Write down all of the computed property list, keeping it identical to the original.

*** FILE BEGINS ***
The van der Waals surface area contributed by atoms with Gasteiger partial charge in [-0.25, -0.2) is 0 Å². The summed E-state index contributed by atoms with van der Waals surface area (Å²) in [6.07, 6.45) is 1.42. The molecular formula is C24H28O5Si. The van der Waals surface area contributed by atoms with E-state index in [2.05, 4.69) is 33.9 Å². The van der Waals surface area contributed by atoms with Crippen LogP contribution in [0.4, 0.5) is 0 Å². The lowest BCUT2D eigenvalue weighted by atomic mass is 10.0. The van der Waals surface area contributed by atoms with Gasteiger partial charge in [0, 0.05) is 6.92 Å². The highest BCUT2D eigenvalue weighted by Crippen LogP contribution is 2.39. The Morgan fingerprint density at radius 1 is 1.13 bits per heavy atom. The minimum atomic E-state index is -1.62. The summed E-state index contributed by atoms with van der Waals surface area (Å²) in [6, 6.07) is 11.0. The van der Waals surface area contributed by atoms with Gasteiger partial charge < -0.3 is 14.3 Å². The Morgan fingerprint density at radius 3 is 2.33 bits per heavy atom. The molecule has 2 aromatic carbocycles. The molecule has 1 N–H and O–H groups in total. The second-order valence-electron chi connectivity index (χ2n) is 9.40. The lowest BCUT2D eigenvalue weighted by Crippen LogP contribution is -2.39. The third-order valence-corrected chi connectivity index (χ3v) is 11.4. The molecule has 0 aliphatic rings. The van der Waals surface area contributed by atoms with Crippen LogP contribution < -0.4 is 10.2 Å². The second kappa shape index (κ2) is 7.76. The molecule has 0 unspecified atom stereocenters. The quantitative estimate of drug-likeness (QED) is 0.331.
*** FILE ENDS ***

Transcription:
The van der Waals surface area contributed by atoms with Gasteiger partial charge in [-0.25, -0.2) is 0 Å². The summed E-state index contributed by atoms with van der Waals surface area (Å²) in [6.07, 6.45) is 1.42. The molecular formula is C24H28O5Si. The van der Waals surface area contributed by atoms with E-state index in [2.05, 4.69) is 33.9 Å². The van der Waals surface area contributed by atoms with Crippen LogP contribution in [0.4, 0.5) is 0 Å². The lowest BCUT2D eigenvalue weighted by atomic mass is 10.0. The van der Waals surface area contributed by atoms with Gasteiger partial charge in [0, 0.05) is 6.92 Å². The highest BCUT2D eigenvalue weighted by Crippen LogP contribution is 2.39. The Morgan fingerprint density at radius 1 is 1.13 bits per heavy atom. The minimum atomic E-state index is -1.62. The summed E-state index contributed by atoms with van der Waals surface area (Å²) in [6, 6.07) is 11.0. The van der Waals surface area contributed by atoms with Gasteiger partial charge < -0.3 is 14.3 Å². The Morgan fingerprint density at radius 3 is 2.33 bits per heavy atom. The molecule has 2 aromatic carbocycles. The molecule has 1 N–H and O–H groups in total. The second-order valence-electron chi connectivity index (χ2n) is 9.40. The lowest BCUT2D eigenvalue weighted by Crippen LogP contribution is -2.39. The third-order valence-corrected chi connectivity index (χ3v) is 11.4. The molecule has 0 aliphatic rings. The van der Waals surface area contributed by atoms with Crippen LogP contribution < -0.4 is 10.2 Å². The second kappa shape index (κ2) is 7.76. The molecule has 0 unspecified atom stereocenters. The quantitative estimate of drug-likeness (QED) is 0.331.